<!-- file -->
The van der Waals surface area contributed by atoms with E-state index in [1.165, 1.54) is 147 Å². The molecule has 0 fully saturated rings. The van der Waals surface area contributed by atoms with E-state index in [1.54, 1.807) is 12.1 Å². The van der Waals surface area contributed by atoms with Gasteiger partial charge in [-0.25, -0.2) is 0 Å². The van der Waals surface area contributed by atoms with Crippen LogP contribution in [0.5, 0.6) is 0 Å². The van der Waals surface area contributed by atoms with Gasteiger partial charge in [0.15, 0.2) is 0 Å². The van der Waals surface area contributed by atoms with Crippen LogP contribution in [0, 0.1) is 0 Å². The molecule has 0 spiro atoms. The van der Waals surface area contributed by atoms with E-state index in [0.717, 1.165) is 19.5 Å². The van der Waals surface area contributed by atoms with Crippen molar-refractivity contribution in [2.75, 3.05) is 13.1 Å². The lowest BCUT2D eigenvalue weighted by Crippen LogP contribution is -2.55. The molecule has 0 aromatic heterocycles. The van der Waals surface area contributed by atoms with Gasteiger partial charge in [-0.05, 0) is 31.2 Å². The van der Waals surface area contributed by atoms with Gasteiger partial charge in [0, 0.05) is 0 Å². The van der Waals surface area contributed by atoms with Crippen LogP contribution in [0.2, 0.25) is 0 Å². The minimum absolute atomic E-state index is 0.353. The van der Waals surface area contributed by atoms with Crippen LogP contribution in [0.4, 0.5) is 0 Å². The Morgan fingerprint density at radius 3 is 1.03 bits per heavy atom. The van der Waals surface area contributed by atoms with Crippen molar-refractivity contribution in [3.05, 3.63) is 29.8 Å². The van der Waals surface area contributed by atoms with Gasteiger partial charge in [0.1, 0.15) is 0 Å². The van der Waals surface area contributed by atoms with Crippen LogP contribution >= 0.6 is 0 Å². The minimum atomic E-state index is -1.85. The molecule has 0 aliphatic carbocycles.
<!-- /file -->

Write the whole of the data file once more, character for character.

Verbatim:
The van der Waals surface area contributed by atoms with E-state index in [1.165, 1.54) is 147 Å². The molecule has 0 fully saturated rings. The van der Waals surface area contributed by atoms with E-state index in [1.54, 1.807) is 12.1 Å². The van der Waals surface area contributed by atoms with Gasteiger partial charge in [-0.25, -0.2) is 0 Å². The van der Waals surface area contributed by atoms with Crippen LogP contribution in [0.5, 0.6) is 0 Å². The van der Waals surface area contributed by atoms with Gasteiger partial charge in [0.15, 0.2) is 0 Å². The van der Waals surface area contributed by atoms with Crippen LogP contribution in [0, 0.1) is 0 Å². The molecule has 0 spiro atoms. The van der Waals surface area contributed by atoms with E-state index in [0.717, 1.165) is 19.5 Å². The van der Waals surface area contributed by atoms with Crippen molar-refractivity contribution in [2.75, 3.05) is 13.1 Å². The lowest BCUT2D eigenvalue weighted by Crippen LogP contribution is -2.55. The molecule has 0 aromatic heterocycles. The van der Waals surface area contributed by atoms with Gasteiger partial charge in [-0.05, 0) is 31.2 Å². The van der Waals surface area contributed by atoms with Gasteiger partial charge in [0, 0.05) is 0 Å². The van der Waals surface area contributed by atoms with Crippen LogP contribution in [0.2, 0.25) is 0 Å². The minimum absolute atomic E-state index is 0.353. The van der Waals surface area contributed by atoms with Crippen LogP contribution in [0.4, 0.5) is 0 Å². The Morgan fingerprint density at radius 3 is 1.03 bits per heavy atom. The van der Waals surface area contributed by atoms with Crippen molar-refractivity contribution in [3.05, 3.63) is 29.8 Å². The van der Waals surface area contributed by atoms with Gasteiger partial charge in [0.1, 0.15) is 0 Å². The van der Waals surface area contributed by atoms with Crippen LogP contribution >= 0.6 is 0 Å². The minimum atomic E-state index is -1.85. The molecule has 0 aliphatic carbocycles.